March 22, 2017
by John Kaempf

The Status of the “Sweetcakes by Melissa” Christian Bakery-Gay Wedding Case in Oregon

Readers of this newsletter likely know that in 2015, shortly after the U.S. Supreme Court’s decision that legalized gay marriage nationwide, Brad Avakian, Oregon’s BOLI (Bureau of Labor and Industries) Commissioner, issued his Final Order in a BOLI case entitled In the Matter of Melissa Elaine Klein, dba Sweet Cakes by Melissa.

Commissioner Avakian ruled that the respondents in the Sweet cakes case, Aaron and Melissa Klein, the married Christian owners and operators of a bakery, violated Oregon law and must pay the complainants, a lesbian couple, $135,000 in damages. This is because, pursuant to their sincerely held Christian beliefs, the Kleins refused to bake a cake for the complainants’ same-sex wedding. Commissioner Avakian ruled that the Kleins violated Oregon’s “public accommodations” law, which, among other things, prohibits a place of “public accommodation” from discriminating against a person based on their sexual orientation.

Commissioner Avakian also accused the Kleins of “bigotry” in his Final Order.

The Kleins appealed the BOLI decision to the Oregon Court of Appeals.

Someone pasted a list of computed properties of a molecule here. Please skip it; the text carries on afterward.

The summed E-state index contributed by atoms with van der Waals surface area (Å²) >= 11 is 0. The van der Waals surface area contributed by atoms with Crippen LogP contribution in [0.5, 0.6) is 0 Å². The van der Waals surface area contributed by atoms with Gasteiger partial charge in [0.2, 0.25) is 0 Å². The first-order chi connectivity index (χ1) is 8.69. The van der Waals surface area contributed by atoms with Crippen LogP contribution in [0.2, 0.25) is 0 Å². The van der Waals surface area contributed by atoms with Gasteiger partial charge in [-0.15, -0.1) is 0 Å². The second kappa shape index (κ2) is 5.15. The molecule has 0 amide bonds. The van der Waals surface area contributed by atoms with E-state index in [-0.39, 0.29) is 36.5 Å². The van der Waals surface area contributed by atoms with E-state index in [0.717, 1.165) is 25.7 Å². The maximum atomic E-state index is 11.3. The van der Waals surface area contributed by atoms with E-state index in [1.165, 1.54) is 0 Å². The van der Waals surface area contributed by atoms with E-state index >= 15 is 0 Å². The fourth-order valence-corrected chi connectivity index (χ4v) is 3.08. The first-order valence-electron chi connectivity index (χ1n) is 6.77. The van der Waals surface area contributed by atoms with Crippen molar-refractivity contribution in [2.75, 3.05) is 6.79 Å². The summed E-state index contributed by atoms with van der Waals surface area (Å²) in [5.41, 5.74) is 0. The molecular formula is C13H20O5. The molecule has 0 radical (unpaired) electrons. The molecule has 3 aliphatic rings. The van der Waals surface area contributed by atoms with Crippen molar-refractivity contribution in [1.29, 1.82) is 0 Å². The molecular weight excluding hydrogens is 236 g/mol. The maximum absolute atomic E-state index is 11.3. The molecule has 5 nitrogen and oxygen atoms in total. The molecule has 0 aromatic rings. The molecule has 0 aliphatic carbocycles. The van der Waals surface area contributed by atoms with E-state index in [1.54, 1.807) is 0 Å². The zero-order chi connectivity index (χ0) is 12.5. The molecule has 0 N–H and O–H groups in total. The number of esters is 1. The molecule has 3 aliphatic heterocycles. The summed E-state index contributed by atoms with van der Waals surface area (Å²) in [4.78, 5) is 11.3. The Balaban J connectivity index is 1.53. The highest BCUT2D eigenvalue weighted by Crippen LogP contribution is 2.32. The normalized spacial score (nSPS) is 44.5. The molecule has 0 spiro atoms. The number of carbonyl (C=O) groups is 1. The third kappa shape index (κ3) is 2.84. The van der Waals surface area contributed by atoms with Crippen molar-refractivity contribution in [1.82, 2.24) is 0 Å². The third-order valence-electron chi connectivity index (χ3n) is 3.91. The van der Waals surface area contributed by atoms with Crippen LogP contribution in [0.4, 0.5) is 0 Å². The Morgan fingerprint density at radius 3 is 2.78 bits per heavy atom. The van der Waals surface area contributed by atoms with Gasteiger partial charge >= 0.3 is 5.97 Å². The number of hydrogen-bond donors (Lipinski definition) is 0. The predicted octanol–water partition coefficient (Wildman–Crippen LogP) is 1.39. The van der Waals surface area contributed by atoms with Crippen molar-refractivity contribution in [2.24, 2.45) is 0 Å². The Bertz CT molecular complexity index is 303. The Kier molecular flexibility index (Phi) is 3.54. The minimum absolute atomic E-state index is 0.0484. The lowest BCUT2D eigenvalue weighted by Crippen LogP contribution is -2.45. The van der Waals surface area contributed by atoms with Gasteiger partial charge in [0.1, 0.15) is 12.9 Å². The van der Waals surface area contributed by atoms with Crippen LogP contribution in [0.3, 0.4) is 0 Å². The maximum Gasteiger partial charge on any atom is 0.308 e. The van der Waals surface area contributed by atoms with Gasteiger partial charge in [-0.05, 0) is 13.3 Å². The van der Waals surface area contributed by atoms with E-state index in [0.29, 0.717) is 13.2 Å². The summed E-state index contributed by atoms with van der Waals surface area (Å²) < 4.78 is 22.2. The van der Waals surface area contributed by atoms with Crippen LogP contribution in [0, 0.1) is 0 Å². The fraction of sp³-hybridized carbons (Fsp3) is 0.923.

On March 2, 2017, the Oregon Court of Appeals heard oral argument from attorneys for both sides. The court’s questions focused on these relevant issues for religious entities: Under Oregon law, is it illegal for businesses to refuse service to a customer based on a business owner’s sincerely held religious belief about the customer’s sexual orientation? Did BOLI Commissioner Avakian improperly prejudge the case through public comments he made against the Kleins before he decided their case?

A written decision by the Oregon Court of Appeals is expected sometime in late 2017 or early 2018. If the decision goes against them, the Kleins’ next option is to ask the Oregon Supreme Court to exercise its discretion to take their case.

Many court watchers believe that given the important free exercise of religion constitutional issues and the national attention this case has received, further appeals, perhaps even as far as the U.S. Supreme Court, seem likely.

The odds of the U.S. Supreme Court accepting the Kleins’ case are increased by the fact that a virtually identical case, Craig v. Masterpiece Cakeshop, was decided in Colorado. In 2015, the Colorado Court of Appeals held, contrary to the Kleins’ position, that the free exercise of religion clause of the First Amendment did not protect a Christian baker’s refusal to sell a wedding cake for a same sex marriage, and that his conduct violated Colorado’s “public accommodations” law. In 2016, The Colorado Supreme Court refused to accept the baker’s appeal. He then filed a “petition for certiorari” to the U.S. Supreme Court, asking that it take the case and decide the federal constitutional issue it raises, which is identical to that raised by Oregon’s Sweet Cakes by Melissa case. That petition is now pending before the U.S. Supreme Court.

Thus, the appellate status of this issue, including whether the U.S. Supreme Court decides it, remains in flux.

Readers can monitor this issue through the Religious Law Update Blog on the top of the Home page of